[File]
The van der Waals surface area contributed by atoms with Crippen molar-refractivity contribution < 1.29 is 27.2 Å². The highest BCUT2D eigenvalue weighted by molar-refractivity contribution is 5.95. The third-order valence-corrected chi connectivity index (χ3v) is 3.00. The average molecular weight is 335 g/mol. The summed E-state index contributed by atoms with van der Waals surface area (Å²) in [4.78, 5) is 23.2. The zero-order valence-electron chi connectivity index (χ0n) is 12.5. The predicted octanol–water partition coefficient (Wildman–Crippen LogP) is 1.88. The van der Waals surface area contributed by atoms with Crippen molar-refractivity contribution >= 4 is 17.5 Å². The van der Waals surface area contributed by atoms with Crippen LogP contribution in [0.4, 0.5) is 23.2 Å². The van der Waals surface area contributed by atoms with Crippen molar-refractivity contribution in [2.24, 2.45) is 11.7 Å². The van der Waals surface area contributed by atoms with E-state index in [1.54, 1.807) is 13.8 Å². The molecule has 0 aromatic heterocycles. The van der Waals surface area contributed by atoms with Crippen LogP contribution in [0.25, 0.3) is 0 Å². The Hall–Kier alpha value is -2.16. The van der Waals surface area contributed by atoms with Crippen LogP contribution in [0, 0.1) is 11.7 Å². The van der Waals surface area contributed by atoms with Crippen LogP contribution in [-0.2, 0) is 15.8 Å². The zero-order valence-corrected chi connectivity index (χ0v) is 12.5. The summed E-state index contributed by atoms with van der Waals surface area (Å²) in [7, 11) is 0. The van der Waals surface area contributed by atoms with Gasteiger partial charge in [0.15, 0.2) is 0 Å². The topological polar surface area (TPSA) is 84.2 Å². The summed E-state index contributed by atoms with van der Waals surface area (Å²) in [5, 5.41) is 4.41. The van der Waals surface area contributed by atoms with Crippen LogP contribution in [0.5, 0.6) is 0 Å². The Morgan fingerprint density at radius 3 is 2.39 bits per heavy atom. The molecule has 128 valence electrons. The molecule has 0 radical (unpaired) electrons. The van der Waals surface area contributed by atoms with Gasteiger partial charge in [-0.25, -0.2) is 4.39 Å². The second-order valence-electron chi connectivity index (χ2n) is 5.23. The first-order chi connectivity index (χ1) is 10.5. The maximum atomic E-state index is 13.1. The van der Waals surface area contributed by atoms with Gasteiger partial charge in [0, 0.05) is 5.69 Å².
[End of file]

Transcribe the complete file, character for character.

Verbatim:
The van der Waals surface area contributed by atoms with Crippen molar-refractivity contribution < 1.29 is 27.2 Å². The highest BCUT2D eigenvalue weighted by molar-refractivity contribution is 5.95. The third-order valence-corrected chi connectivity index (χ3v) is 3.00. The average molecular weight is 335 g/mol. The summed E-state index contributed by atoms with van der Waals surface area (Å²) in [4.78, 5) is 23.2. The zero-order valence-electron chi connectivity index (χ0n) is 12.5. The predicted octanol–water partition coefficient (Wildman–Crippen LogP) is 1.88. The van der Waals surface area contributed by atoms with Crippen molar-refractivity contribution >= 4 is 17.5 Å². The van der Waals surface area contributed by atoms with Crippen LogP contribution in [0.4, 0.5) is 23.2 Å². The van der Waals surface area contributed by atoms with Crippen molar-refractivity contribution in [2.24, 2.45) is 11.7 Å². The van der Waals surface area contributed by atoms with E-state index in [1.54, 1.807) is 13.8 Å². The molecule has 0 aromatic heterocycles. The van der Waals surface area contributed by atoms with Crippen LogP contribution in [0.25, 0.3) is 0 Å². The Hall–Kier alpha value is -2.16. The van der Waals surface area contributed by atoms with Crippen LogP contribution in [0, 0.1) is 11.7 Å². The van der Waals surface area contributed by atoms with Crippen LogP contribution in [-0.2, 0) is 15.8 Å². The zero-order valence-corrected chi connectivity index (χ0v) is 12.5. The summed E-state index contributed by atoms with van der Waals surface area (Å²) in [7, 11) is 0. The van der Waals surface area contributed by atoms with Gasteiger partial charge in [0.15, 0.2) is 0 Å². The topological polar surface area (TPSA) is 84.2 Å². The summed E-state index contributed by atoms with van der Waals surface area (Å²) in [5, 5.41) is 4.41. The van der Waals surface area contributed by atoms with Crippen LogP contribution in [0.5, 0.6) is 0 Å². The Morgan fingerprint density at radius 3 is 2.39 bits per heavy atom. The molecule has 128 valence electrons. The molecule has 0 radical (unpaired) electrons. The van der Waals surface area contributed by atoms with Gasteiger partial charge in [-0.25, -0.2) is 4.39 Å². The second-order valence-electron chi connectivity index (χ2n) is 5.23. The first-order chi connectivity index (χ1) is 10.5. The maximum atomic E-state index is 13.1. The van der Waals surface area contributed by atoms with Gasteiger partial charge in [0, 0.05) is 5.69 Å².